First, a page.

But I know this doesn’t happen to everyone. Some of the friends I saw the film with disputed that the themes of determinism and the nature of time were even the most prominent themes in the film. And I can’t really disagree, it was subtext and not text. The explicit nature that these themes take on in Chiang’s short story are not present in the film. The inner monologue of the story that discusses them never made it into film dialogue, something that I actually loved about the screenplay. The minimalist dialogue, the show don’t tell nature of Villeneuve’s filmmaking, present also in Sicario, is refreshing compared to the tech babble of some other recent sci-fi films—I am looking at you Interstellar. The dialogue, especially between Louise and Ian, seemed much more human to me.
So how does one react when confronted with art that challenges our perception of reality and thus ourselves? We reflect. We consider. We try and empathize and see the universe from this new point of view. And while Arrival might be about one woman’s journey towards literally seeing time in a non-linear fashion, it is also very much about how we humans should work to understand how others may see the same things in a different way—a theme that is made explicit in the film via the international reaction to the heptapods arrival, a subplot which is not present in the short story. But it is also present in how it is a challenge for humans to try and view the universe as the heptapods do. And in the film, failing to do so almost has disastrous consequences.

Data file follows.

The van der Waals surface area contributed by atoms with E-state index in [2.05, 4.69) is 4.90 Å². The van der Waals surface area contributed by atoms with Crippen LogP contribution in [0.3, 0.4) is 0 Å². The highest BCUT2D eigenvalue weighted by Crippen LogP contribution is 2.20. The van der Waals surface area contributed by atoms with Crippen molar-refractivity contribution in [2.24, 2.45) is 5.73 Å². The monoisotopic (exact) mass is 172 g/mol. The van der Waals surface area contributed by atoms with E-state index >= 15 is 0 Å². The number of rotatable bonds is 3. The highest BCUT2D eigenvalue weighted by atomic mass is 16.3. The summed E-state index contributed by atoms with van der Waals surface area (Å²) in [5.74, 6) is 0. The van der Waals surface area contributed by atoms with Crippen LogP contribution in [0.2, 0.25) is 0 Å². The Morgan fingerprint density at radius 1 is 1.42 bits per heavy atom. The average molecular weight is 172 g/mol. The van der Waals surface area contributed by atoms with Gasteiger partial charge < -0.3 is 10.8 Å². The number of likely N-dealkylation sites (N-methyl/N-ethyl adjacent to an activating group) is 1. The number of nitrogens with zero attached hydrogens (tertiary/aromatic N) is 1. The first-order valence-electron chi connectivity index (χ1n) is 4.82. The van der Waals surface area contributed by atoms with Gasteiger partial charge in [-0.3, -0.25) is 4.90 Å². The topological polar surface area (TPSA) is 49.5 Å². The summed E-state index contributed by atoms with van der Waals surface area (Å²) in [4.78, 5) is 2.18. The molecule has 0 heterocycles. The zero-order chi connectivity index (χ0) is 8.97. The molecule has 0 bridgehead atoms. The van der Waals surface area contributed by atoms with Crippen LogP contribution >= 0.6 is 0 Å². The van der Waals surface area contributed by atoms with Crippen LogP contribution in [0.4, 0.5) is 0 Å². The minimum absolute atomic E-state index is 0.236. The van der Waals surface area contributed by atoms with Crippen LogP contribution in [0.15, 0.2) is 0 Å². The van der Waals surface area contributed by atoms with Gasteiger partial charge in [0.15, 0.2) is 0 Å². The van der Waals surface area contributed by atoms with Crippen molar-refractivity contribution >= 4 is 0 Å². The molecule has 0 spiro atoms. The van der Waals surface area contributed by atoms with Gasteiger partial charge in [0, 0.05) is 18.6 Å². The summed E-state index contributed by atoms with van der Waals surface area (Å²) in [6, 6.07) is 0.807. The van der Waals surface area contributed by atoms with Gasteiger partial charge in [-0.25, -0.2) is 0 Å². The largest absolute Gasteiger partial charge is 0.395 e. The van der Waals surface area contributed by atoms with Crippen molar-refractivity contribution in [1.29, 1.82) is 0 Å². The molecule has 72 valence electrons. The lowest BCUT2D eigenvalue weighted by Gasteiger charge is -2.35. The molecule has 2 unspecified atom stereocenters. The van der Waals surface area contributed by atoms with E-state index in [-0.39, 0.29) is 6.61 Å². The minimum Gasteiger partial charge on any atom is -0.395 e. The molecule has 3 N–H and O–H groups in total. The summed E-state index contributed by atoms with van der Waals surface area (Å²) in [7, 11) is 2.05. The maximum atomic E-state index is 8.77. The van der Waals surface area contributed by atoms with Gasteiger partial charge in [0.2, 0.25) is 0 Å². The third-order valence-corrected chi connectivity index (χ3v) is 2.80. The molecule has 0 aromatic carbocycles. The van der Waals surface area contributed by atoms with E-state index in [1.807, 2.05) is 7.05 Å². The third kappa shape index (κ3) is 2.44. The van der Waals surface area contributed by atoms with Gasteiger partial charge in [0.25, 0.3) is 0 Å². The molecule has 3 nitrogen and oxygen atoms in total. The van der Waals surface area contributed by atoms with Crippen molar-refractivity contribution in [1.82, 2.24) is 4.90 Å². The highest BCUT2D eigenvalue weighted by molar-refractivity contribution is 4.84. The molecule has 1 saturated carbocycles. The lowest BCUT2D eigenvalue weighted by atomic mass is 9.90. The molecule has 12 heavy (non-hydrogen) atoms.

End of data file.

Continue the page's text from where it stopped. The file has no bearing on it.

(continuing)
There is more I could say, especially about the film’s score and sound design, but I feel like I need to see the film again before I can comment on those. For now, I will simply sign off and go back to my thoughtful place.
P.S. – Arrival gives me great hope for Villeneuve as director and Jóhann Jóhannsson as composer for the upcoming Blade Runner sequel. You can see and hear a lot of influence from Blade Runner in both Arrival and Sicario.